Obama Rationing Czar Donald Berwick Has Lifetime Health Care, GOP Responds
by Steven Ertelt
July 23, 2010
Washington, DC (LifeNews.com) — Earlier this month, President Barack Obama used a recess appointment to make rationing advocate Donald Berwick the director of the Center for Medicare and Medicaid Services. Now, new information shows the rationing czar has lifetime health care insurance from an institute paying him millions of dollars.
Writer Byron York of the Washington Examiner highlights in a column today that Republican members of the Senate, who did not get a chance to hold a hearing or vote on Berwick thanks to the recess appointment, are pointing to Berwick’s ties to the Institute for Healthcare Improvement as a problem.
The nonprofit organization received $12.2 million in contributions and grants in 2008, the Examiner indicates, and Berwick received $2.3 million that year in compensation. His salary from the organization was $637,006 in 2007 and $585,008 in 2006.
But York writes that one item researchers into Berwick’s background noted is a small paragraph inserted into an audit report noting the members of the board of directors approved, in 2003, health insurance coverage for Berwick and his wife "from retirement until death."
"Millions of Americans worry about securing coverage and paying for it. Berwick, who advocates rationing for the masses, will never be one of them," York writes.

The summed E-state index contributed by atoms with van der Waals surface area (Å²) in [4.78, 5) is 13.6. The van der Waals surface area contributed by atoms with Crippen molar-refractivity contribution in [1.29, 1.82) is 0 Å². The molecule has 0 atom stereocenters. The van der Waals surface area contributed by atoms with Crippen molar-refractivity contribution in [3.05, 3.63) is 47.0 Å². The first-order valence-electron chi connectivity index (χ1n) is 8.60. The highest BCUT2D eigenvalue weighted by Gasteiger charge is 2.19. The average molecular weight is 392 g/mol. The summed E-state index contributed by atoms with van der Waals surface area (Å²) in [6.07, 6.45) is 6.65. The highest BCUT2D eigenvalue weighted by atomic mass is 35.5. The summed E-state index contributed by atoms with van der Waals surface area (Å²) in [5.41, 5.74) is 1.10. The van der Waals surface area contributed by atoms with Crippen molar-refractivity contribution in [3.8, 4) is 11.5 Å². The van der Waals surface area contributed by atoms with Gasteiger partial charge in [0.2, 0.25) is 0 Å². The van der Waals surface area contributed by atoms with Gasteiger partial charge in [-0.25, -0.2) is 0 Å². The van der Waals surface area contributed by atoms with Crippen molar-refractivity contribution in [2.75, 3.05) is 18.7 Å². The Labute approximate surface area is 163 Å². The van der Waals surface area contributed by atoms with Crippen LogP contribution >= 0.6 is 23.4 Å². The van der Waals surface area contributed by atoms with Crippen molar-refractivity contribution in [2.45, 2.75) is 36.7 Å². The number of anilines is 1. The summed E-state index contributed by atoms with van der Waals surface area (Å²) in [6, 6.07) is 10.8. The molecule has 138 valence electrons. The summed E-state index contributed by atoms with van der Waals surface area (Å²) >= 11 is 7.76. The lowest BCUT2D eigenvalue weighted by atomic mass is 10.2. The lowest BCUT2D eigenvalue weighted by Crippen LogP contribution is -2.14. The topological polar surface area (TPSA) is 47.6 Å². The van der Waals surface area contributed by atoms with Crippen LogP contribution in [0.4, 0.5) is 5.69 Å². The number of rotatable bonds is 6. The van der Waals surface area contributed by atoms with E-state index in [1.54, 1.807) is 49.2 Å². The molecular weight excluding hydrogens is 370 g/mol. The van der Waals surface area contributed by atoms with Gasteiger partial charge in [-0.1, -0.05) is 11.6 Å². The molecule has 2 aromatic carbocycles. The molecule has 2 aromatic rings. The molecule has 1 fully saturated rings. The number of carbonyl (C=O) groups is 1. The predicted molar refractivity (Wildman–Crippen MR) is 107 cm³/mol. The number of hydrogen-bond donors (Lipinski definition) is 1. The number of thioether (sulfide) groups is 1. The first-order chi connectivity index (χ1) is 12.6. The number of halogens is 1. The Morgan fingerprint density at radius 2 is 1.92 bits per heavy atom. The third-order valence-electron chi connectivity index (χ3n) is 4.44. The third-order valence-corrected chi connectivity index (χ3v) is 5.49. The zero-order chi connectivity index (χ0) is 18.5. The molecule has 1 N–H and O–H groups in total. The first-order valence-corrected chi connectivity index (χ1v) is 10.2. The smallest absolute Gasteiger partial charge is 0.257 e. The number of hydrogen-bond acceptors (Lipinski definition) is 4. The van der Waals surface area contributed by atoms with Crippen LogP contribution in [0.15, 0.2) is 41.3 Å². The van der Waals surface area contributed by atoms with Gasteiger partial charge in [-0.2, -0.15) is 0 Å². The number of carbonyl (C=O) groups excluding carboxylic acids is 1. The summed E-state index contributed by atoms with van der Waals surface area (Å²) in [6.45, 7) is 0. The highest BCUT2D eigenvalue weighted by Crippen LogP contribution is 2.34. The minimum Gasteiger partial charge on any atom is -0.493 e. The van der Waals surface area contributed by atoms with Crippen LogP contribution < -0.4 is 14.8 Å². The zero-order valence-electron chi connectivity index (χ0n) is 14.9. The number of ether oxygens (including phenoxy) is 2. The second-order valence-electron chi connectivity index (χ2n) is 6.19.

Republicans would like to question Berwick on this and other issues, but will not have the chance.
Even though Obama appointed Berwick without a hearing, and Senate Finance Committee Chairman Max Baucus complained about that, the Democrat will not allow a hearing now, even though he can arrange one.
On July 14, Republicans on the Finance Committee wrote a letter to Baucus saying it is needed "so that the president’s recess appointment does not result in circumventing the open public review that should take place for a nomination of such importance."
The Examiner indicates Baucus said no and told Republicans "the committee needs to focus on the work before us" and that apparently doesn’t include a Berwick hearing.
Meanwhile, Republican senators are finding other ways to respond. Sen. Pat Roberts, a pro-life advocate from Kansas, is sending Berwick a letter with questions he would have asked him during a hearing and other senators plan to do the same thing.
Republicans also discussed Berwick at a members-only meeting yesterday but one of the biggest responses is to block some nominees Obama has submitted.
Senate Republican Leader Mitch McConnell blocked a request last week from Democrats to approve two Obama nominees to the U.S. Court of Appeals for the Fourth Circuit.
Democrats didn’t schedule so much as a committee hearing for Donald Berwick, McConnell said. The mere possibility of allowing the American people the opportunity to hear what he intends to do with their health care was evidently reason enough for this Administration to sneak him through without public scrutiny."
So given that the President has been so dismissive of the Senates right to provide advice and consent under the Constitution, I am not inclined at this point to consent to the agreement proposed by my friend from North Carolina, McConnell added.